Constrictive Pericarditis in Childhood Due to Mediastinal Irradiation
Between 1955 and 1972, eight children receiving mediastinal irradiation for intrathoracic malignancy developed constrictive pericarditis. Six of these followed irradiation for Hodgkin's disease and represent 7% of 86 children receiving irradiation for that disease. In patients with Hodgkin's disease, the development of constrictive pericarditis was related to the dose of radiation and the use of orthovoltage technique. Constrictive pericarditis has not yet developed among the 44 children radiated by supravoltage technique. Symptoms of constrictive pericarditis occurred an average of 15 months (4/12 to 3 2/12 years) after irradiation and were preceded in five of the eight patients by acute pericarditis. Prominent clinical findings included dyspnea, Kussmaul sign, pulsus paradoxicus, hepatomegaly, cardiomegaly and electrocardiographic evidence of low QRS voltages with ST-T wave changes. Pericardiectomy was performed in six patients and resulted in immediate but only transient symptomatic relief. There was no operative mortality. Death occurred in six of the eight patients (1 5/12 to 6 6/12 years following irradiation) due to cardiac disease in three, progression of the malignancy in two and infection in one. In addition to constrictive pericarditis, extensive myocardial fibrosis and involvement of the antero-lateral papillary muscle and chordae tendineae of the mitral valve were demonstrated at postmortem examination. These factors may explain the progression of cardiac disease despite an initial symptomatic improvement following pericardiectomy.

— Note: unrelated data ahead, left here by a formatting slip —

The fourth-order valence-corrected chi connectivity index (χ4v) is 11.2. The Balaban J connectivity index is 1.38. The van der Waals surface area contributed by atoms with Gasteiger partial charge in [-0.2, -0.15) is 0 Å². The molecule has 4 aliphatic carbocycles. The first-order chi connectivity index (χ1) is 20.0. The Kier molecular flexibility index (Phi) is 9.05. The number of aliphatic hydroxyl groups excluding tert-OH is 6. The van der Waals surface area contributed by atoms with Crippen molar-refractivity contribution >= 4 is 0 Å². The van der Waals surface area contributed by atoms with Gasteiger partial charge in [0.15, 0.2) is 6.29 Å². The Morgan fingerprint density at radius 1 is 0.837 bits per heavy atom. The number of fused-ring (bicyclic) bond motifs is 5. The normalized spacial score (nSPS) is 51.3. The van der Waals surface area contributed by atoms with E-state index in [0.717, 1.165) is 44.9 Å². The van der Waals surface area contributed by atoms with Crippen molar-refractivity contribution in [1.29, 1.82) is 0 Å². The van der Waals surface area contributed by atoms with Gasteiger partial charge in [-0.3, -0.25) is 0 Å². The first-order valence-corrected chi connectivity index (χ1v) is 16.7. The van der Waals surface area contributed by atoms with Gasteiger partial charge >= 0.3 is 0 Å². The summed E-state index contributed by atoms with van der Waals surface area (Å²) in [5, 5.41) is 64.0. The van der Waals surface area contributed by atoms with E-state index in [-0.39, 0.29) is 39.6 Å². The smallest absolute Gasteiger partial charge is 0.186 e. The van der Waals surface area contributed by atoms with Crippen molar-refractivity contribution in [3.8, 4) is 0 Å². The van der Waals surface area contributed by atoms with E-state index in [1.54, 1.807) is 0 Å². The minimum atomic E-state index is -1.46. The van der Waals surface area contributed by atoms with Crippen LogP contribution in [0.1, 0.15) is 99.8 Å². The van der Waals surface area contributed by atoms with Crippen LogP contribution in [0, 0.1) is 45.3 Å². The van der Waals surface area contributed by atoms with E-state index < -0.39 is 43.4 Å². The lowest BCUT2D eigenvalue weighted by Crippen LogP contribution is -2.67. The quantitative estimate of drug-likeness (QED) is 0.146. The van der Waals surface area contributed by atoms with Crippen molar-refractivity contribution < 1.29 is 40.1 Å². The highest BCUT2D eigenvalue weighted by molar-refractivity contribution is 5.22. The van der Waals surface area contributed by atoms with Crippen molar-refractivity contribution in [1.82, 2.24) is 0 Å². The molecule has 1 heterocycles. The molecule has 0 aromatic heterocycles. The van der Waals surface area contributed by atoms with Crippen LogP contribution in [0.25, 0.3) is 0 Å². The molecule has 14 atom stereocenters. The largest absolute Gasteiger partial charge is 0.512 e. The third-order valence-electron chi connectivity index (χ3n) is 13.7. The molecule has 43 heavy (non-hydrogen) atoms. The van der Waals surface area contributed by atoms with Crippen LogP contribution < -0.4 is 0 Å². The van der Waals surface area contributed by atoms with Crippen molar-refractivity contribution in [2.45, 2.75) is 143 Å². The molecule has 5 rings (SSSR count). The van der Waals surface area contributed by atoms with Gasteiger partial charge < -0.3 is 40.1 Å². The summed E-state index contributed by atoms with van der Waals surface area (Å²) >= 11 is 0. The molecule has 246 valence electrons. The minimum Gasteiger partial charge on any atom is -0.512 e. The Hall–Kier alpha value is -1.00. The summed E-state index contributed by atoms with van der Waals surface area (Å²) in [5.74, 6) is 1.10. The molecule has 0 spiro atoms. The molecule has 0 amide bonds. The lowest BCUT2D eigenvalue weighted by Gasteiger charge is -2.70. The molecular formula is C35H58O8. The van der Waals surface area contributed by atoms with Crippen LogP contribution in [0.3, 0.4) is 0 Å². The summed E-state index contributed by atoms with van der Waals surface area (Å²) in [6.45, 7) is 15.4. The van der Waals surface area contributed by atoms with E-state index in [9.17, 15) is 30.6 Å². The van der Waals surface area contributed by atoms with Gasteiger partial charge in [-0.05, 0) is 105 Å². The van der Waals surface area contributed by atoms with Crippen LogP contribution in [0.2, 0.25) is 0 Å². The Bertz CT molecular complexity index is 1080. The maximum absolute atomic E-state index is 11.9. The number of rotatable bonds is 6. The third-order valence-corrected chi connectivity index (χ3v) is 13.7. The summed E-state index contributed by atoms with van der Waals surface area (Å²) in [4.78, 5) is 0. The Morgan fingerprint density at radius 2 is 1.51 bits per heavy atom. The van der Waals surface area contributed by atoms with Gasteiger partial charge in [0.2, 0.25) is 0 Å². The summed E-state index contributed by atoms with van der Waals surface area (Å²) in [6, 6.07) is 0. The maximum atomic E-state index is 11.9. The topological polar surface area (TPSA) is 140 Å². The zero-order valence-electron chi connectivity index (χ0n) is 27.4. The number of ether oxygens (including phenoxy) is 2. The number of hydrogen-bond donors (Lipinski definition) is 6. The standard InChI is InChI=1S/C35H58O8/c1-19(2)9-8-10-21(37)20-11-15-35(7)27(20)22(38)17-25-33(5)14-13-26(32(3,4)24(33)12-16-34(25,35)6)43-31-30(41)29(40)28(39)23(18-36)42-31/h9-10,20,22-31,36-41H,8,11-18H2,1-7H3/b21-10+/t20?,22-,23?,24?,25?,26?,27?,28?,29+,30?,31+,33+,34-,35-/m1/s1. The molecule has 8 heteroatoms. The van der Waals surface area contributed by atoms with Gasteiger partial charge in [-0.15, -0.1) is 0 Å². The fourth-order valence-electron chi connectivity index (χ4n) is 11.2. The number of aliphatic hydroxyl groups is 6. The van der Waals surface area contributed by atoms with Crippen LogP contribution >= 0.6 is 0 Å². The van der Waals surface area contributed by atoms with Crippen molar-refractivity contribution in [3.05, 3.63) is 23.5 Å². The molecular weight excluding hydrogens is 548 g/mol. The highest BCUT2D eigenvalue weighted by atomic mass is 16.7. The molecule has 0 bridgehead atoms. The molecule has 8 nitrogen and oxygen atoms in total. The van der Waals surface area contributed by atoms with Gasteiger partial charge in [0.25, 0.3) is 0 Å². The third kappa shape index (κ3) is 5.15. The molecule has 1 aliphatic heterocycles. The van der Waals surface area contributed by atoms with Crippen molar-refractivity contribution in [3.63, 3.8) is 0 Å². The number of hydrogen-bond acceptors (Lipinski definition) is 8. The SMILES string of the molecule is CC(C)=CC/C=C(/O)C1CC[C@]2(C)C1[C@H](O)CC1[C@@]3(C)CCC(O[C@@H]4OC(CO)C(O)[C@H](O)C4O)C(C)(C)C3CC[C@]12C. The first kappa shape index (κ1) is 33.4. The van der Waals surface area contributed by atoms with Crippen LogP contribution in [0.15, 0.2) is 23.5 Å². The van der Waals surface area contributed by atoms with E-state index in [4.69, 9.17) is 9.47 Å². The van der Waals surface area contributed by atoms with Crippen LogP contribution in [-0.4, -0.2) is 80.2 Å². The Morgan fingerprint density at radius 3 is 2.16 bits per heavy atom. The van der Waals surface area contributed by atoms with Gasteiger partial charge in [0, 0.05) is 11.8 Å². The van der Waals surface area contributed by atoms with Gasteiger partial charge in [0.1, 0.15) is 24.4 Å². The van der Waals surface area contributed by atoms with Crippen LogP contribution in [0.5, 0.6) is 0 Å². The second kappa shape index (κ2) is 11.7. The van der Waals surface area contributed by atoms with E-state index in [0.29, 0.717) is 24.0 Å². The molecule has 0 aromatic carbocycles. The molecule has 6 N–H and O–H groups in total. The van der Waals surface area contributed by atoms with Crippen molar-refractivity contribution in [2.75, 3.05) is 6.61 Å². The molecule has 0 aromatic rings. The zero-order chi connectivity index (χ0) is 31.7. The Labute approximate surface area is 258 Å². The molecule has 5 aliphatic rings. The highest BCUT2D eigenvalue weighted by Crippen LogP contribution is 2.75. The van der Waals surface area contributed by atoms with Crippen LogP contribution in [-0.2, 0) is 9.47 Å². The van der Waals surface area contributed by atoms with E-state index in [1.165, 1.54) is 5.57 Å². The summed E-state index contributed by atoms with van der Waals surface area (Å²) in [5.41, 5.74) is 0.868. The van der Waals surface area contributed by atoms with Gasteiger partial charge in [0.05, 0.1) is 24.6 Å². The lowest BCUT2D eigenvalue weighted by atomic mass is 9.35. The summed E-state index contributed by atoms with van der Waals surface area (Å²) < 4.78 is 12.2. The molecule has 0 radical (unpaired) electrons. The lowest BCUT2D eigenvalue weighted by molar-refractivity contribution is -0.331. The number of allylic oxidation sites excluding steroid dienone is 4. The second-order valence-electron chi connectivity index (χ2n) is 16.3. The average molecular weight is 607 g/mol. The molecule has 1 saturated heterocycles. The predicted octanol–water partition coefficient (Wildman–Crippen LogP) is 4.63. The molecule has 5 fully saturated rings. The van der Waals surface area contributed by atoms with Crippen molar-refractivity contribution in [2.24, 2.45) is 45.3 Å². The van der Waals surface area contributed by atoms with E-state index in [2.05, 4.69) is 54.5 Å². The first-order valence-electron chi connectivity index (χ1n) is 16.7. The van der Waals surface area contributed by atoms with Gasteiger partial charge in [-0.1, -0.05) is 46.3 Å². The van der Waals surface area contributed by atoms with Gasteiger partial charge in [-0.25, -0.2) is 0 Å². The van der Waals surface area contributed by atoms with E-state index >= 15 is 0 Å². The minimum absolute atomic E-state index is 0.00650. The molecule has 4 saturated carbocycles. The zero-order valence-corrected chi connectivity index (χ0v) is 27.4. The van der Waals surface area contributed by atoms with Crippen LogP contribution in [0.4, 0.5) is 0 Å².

- Received March 29, 1974.
- Accepted June 28, 1974.
- © 1974 American Heart Association, Inc.